"Pitchfork...never heard of it. I like gangsta rap, cop killing gangsta rap. Alright... have a good time" with this uncomfortable admission from the buzz cut sportin', power hugging customs officer, myself, some peeps and our weapon of transport merge onto I-94 glaciering towards Chicago.
Hopping fancy along the aforementioned cities acquiesce architecture, feeling jazzed about VIP tickets to snag, adrenalin is stalled embracing the caterpillar envious shoelaced formation at the gate. With the talkie-talkies blarin, comedic relief summons as judging marshals organically decipher (in what is now the festival's ummth edition) that extra gate assistance and some fresh guest list prints may be yesterday wise. Impatience aside, we puddle through and find ourselves grasping weekend long complimentary 'Sparks' (dream of red bull spun thickly in vodka and orange crush) -$7 wallet pain at concessions- to accompany the less enticing 'Old Goose' sewer beer -$6 in festival grounds-.
How long to drive from Montreal to Chi-town...14 hours, how long till domesticated at the Pitchfork festival...1 minute. Now I like me a stand tall, independant festival headquartered by sonic bliss, but I also like a little internal audible signaled distraction to sidekick. Attractive as standing strong for six simultaneous hours of tunes appeals, it doesn't. Need to sway the goers off the diamond in the middle grounds, throw a bat, ball and some gloves out; initiate the alt-entertainment. Mind me, there stood a music orientated world record hub (be it most drum sticks held in one hand, most MJ tunes titled in 30 ticks while thrashing about on a pogo stick), years of show posters, and an army of arts n crafts. Yet, how quaint a distraction a mascot makes, an initiative or a scenic stroll. Rather, the grounds were tight, not a shadow formed of stuffed animals on polls, all in attendance seemed fashionably fair and porta potties hogged as popular booths. Credit where due, the eats menu salivated curiousity (Po' boy Catfish), the acts hit their marked set tick tocks quite accurately and stage transitions were flawless.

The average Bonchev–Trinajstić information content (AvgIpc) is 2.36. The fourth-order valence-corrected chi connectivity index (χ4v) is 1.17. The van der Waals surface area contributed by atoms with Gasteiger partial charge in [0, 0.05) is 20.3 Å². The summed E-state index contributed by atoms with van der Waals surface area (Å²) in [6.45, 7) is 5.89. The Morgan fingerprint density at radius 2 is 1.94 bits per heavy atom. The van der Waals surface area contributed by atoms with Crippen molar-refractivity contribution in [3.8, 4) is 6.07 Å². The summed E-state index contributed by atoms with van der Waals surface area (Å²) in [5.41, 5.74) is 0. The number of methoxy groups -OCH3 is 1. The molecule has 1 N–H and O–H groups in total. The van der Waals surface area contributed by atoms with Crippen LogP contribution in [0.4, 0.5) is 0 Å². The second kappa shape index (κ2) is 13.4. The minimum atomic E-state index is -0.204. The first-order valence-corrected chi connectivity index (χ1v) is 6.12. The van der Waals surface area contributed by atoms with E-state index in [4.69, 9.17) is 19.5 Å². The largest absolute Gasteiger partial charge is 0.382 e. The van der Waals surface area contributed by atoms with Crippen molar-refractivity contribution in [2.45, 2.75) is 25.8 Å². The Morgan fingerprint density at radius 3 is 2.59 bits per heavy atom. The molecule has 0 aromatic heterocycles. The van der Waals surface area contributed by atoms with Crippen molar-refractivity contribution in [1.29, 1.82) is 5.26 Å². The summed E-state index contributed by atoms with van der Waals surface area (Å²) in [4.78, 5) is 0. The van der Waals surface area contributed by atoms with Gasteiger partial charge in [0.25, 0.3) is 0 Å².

Now, now, an extremely pertinent aspect (stretching years above the mentioned) to consider in hosting a mammoth music fest...ensure quality sound. If you puddled away from the secluded third stage motioning forward to the bigger billed, you addled until sight oodling proximity whether anyone graced the mics. And if they did, you questioned who they were.
For all the snobbery the company offends on the www. the mystery lurks how the petty draw to close out the nights entailed: The National and The Flaming Lips. A colleague drilled a triple acknowledging the former verged winding into U2 hits with the riffs opening their ballads. While the Lips honed in old act they've been buffing what seems decades on, someday sound shall draw merit over trying antics.
The talent bored via: grizzly bear, final fantasy and beirut, neither seems equipped to translate well on a large platform. Other overrated hype: Yeasayer, Black Lips & M83 brought winners and losers, but mostly put me to sleep. Shutting my trap, much applause was felt for Built to Spill, The Very Best, Matt & Kim, Japandroids, slaving more sweat than the weekends clouds dispersed.
By not flaunting their title at site gates coupled with vacant stage hovering posts, Pitchfork warranted respect...not shoving business down fans throats, keeping attention on target. Yet, it's the lack of an appealing target that implies those fest adverting banners might have remained scarce on another take: embarrassment.